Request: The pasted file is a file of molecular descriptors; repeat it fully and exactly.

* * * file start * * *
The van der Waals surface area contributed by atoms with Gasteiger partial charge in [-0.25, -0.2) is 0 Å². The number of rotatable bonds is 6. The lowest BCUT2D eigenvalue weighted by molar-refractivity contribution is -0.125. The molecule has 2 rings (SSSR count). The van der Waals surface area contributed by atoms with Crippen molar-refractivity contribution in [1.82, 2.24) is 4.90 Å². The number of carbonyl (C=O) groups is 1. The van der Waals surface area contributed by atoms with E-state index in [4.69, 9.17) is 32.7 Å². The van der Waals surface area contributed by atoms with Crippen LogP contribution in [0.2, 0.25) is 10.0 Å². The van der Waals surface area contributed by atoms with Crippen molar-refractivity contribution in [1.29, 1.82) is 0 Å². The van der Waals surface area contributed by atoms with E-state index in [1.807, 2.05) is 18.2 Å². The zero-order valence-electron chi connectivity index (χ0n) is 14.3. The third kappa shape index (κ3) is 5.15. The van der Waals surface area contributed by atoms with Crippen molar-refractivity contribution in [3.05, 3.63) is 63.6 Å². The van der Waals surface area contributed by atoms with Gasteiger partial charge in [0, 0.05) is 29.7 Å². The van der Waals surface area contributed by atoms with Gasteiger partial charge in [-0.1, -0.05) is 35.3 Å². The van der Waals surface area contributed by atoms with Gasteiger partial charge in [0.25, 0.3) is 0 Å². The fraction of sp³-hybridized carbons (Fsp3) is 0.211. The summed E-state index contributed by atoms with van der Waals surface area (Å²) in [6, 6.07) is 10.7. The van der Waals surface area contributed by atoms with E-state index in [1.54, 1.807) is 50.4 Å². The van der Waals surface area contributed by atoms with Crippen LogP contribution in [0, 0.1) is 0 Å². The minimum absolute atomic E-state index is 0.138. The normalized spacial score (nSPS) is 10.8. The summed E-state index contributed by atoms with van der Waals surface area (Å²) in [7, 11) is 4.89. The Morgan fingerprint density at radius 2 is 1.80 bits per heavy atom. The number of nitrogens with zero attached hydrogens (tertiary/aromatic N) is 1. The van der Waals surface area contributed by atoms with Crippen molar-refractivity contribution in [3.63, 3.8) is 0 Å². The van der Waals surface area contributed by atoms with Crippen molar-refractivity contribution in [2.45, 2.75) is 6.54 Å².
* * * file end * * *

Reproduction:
The van der Waals surface area contributed by atoms with Gasteiger partial charge in [-0.25, -0.2) is 0 Å². The number of rotatable bonds is 6. The lowest BCUT2D eigenvalue weighted by molar-refractivity contribution is -0.125. The molecule has 2 rings (SSSR count). The van der Waals surface area contributed by atoms with Crippen molar-refractivity contribution in [1.82, 2.24) is 4.90 Å². The number of carbonyl (C=O) groups is 1. The van der Waals surface area contributed by atoms with E-state index in [4.69, 9.17) is 32.7 Å². The van der Waals surface area contributed by atoms with Crippen LogP contribution in [0.2, 0.25) is 10.0 Å². The van der Waals surface area contributed by atoms with Crippen molar-refractivity contribution in [1.29, 1.82) is 0 Å². The van der Waals surface area contributed by atoms with E-state index in [1.807, 2.05) is 18.2 Å². The zero-order valence-electron chi connectivity index (χ0n) is 14.3. The third kappa shape index (κ3) is 5.15. The van der Waals surface area contributed by atoms with Crippen molar-refractivity contribution in [3.05, 3.63) is 63.6 Å². The van der Waals surface area contributed by atoms with Gasteiger partial charge in [0, 0.05) is 29.7 Å². The van der Waals surface area contributed by atoms with Gasteiger partial charge in [-0.1, -0.05) is 35.3 Å². The van der Waals surface area contributed by atoms with Gasteiger partial charge in [0.25, 0.3) is 0 Å². The fraction of sp³-hybridized carbons (Fsp3) is 0.211. The summed E-state index contributed by atoms with van der Waals surface area (Å²) in [6, 6.07) is 10.7. The van der Waals surface area contributed by atoms with E-state index in [1.54, 1.807) is 50.4 Å². The van der Waals surface area contributed by atoms with Crippen LogP contribution in [0, 0.1) is 0 Å². The minimum absolute atomic E-state index is 0.138. The normalized spacial score (nSPS) is 10.8. The summed E-state index contributed by atoms with van der Waals surface area (Å²) in [7, 11) is 4.89. The Morgan fingerprint density at radius 2 is 1.80 bits per heavy atom. The number of nitrogens with zero attached hydrogens (tertiary/aromatic N) is 1. The van der Waals surface area contributed by atoms with Crippen molar-refractivity contribution in [3.63, 3.8) is 0 Å². The van der Waals surface area contributed by atoms with Crippen molar-refractivity contribution in [2.45, 2.75) is 6.54 Å².